A Fresh Start in Frankfurt

As some of you are aware, we’re on the move again soon and will be packing up and heading to Frankfurt in just a few weeks (all things going well).

It will be our third move to a foreign country since January 2014. My fifth apartment in the same space of time.

For the past two years I’ve split my time between our home under the blue skies of Madrid and various homes in Bonnie Scotland. It’s been both hectic and brilliant, both tiring and rewarding.

Image of a sunrise out of a plane window with "Life Begins at the End of Your Comfort Zone" quote

However, it hasn’t helped me keep my business goals clear, as the playing-field, never mind the goalposts, keeps moving.

In Madrid, I jumped in head-first and not fully prepared for what was coming. I got caught up in trying to “make it work” and took on projects that were nothing to do with my original business plan. Some successful, some not. A degree of flexibility is a huge asset to working abroad, especially if you’re self-employed, but I was bending over backwards trying to find my feet in this new place.

It was an attempt to make it feel like home.

Every few weeks I was also flying back to the UK and running parts of my business from there. The first few years of being self-employed are difficult to navigate at the best of times, never mind when they involve a fractured set-up from two different countries. It’s a constant rollercoaster and that old foe “self-doubt” regularly comes out of the shadows for a visit. I wasn’t doing things as well as I wanted to and I’d fallen into the trap of being busy but not productive.

As our move to Frankfurt edges closer, I’ve been feeling somewhat apprehensive. The idea of starting all over again and learning how to run my business as a stranger to yet another city makes me understandably nauseated. Being a soloprenuer and small business owner is not for the faint-hearted. It takes drive and determination. Dedication and confidence in not only your product but also yourself.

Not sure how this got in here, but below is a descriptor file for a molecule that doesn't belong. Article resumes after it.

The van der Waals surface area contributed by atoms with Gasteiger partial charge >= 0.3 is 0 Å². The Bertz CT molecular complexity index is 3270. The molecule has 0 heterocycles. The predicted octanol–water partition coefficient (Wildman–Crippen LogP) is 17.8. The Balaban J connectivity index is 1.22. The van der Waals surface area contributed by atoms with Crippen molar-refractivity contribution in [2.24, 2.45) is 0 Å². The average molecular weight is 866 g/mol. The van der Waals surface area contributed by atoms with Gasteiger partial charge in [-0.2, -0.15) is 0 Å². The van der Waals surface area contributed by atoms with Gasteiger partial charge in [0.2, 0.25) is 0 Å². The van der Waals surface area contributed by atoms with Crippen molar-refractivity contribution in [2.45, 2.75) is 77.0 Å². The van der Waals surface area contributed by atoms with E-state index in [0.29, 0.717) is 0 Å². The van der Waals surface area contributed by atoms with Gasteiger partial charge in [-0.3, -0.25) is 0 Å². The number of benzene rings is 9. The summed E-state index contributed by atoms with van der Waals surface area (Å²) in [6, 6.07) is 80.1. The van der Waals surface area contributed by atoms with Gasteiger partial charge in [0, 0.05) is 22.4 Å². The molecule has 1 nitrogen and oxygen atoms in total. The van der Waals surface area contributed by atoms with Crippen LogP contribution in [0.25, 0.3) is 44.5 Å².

Feeling like a stranger is enough to make anyone feel lost and unsure. It took its toll on me these past couple of years and has had big implications for my business. Don’t get me wrong, the last couple of years were by no means a failure, but right a that point where most small businesses face a time of reflection and reassessment, I’m faced with starting over. Again.

It took a conversation with a friend (who really should consider a career as a life-coach) to recognise what deep down I really knew. Our move to Frankfurt is one full of opportunity and new beginnings. A chance to take a step back and “pivot” so my business can evolve into something I’m happy with. A time to refocus and adjust as necessary.

But to do this properly I actually need to take a step back. To take the time to get to know my new city and find out what works there. Decide the best way to continue working with the wonderful colleagues I now have in Scotland, England, Norway and Spain. Make sure what I’m doing has the impact I aim for and stays relevant in a industry known for changing at a fast pace.

As other small business owners will know, the whole reason you started can sometimes fade behind the growing expenses and realisation you’re working for less than a few pounds an hour.

So for the next few months I’ve decided to take a little bit of a break to allow myself to remember why I’m doing this. With the exception of the bookings I’ve already got in the diary (and a handful of people I’m working out dates with), I won’t be taking on any more clients until later this year.